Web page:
It is estimated (professionally and since 20 years ago) that moving the political and administrative centers from Tehran will at least help a daily reduction of one million people. It will also put a distance between the financial and political districts, that will hopefully reduce corruption. And on the brightest side, it will help Tehran's notorious pollution and hopefully prevent the environmental disasters following massive housing projects (undertaken by Mr Ahmadinejad) with no regards for the designated green zones (or even the historical sites).

I am all for moving the capital from Tehran; who wants to live near corrupt or boring bureaucrats? However, in Iran the government has its hands in EVERY single detail of private, public, economic, and social life (a dependency to which the Iranian people are well accustomed--thanks to dependency on oil-revenues). Therefore, whatever location the capital is going to be, it will need proper communication and transportation infrastructure that will make the the intricate individual/governmental interactions efficient. Let's hope that this will indeed meet the projections of the experts to generate 600,000 new jobs over the next five years; slow down the wave of migration to Tehran; scale down the magnitude of the disaster in waiting, and improve the suffocating smog and traffic problems.

I will be watching with interest where this leads to.


German said...

Dear Naj,

again you are ahead of (professional) usual reporting time.

Perhaps the following link might delight you in this respect:


Thank you for your text on Tehran

All the best


Naj said...

Thanks German. Actually an anonymous visitor had also seen something on guardian (left comment on previous post).

I haven't been able to see much reaction to this in Iranian media (of course i have been busy; but I didn't see much on it when glancing at "alternative" news)

I can't wait for this to happen. Tehran is an explosive city; and one that as much as I love, dare not to live in. We complain of politicians who are killing us; but Tehran's silent killer is its POLLUTION to and to not do something about it is political crime. (Although, I get my high from its pollution as well; I always have twice as much energy in Tehran than elsewhere--unless London)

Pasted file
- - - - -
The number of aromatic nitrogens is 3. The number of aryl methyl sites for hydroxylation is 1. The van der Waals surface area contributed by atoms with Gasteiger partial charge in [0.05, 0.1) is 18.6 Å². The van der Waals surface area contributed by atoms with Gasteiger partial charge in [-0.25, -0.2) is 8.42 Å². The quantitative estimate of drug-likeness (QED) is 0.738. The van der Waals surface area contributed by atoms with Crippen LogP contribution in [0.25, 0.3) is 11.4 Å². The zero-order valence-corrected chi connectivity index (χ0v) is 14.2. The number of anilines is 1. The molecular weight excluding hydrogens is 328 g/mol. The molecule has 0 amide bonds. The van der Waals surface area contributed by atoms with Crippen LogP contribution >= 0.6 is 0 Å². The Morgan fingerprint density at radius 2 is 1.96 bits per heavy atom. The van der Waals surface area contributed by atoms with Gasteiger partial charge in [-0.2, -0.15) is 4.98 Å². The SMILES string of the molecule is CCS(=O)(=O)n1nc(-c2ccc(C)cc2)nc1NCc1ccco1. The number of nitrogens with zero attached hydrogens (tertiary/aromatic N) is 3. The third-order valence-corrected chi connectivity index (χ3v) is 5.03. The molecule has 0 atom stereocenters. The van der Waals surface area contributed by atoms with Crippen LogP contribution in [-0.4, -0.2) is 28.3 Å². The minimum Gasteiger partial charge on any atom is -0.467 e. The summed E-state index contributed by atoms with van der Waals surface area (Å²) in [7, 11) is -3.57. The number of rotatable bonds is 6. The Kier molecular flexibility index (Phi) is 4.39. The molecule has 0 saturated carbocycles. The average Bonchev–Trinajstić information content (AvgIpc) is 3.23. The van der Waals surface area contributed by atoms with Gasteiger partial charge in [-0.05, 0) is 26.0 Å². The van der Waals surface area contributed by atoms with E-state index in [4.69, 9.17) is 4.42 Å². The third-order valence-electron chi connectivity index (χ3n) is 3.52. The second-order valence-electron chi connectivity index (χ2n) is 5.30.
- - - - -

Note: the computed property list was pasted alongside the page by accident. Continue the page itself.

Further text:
Anonymous said...

They should move it to Isfahan.

Naj said...



It is true that Isfahan is the old Safavid capital; it's true that it is one of the rare areas in Iran with very little earthquake danger, BUT, (1) Isfahan is already crowded; (2) we want to keep Isfahan "intact" and not turn it to second Tehran; (3) we need a capital in a place where NEW development, NEW job, and a MODERN functional city can take root. We need to build a new city instead of enriching Uranium! I would say building it in the middle of desert (why not a las vegas-style city; our politicians will have fun there!)

Naj said...

Isfahan is a nice functional wealthy province with a great balance of industry, tourism, agriculture and one of the best universities of the country. Moving "Theran" to it will only contaminate it.

Ahmadinejad's megalomania can be best satisfied if he builds a NEW Isfahan ... pity Iran is run by a bunch of uncultured, short sighted, tasteless, IDIOTS ...

Anonymous said...

Naj, I think Ahmadinejad have nothing to do with this project, Ali Khaminie he is behind this project.

Naj said...


I am sure AKHAR too has nothing to do with this. It's a lot of experts (technocrats) who have been crying for this change. What has expedited the decision may well be the political coincidences of the past few months.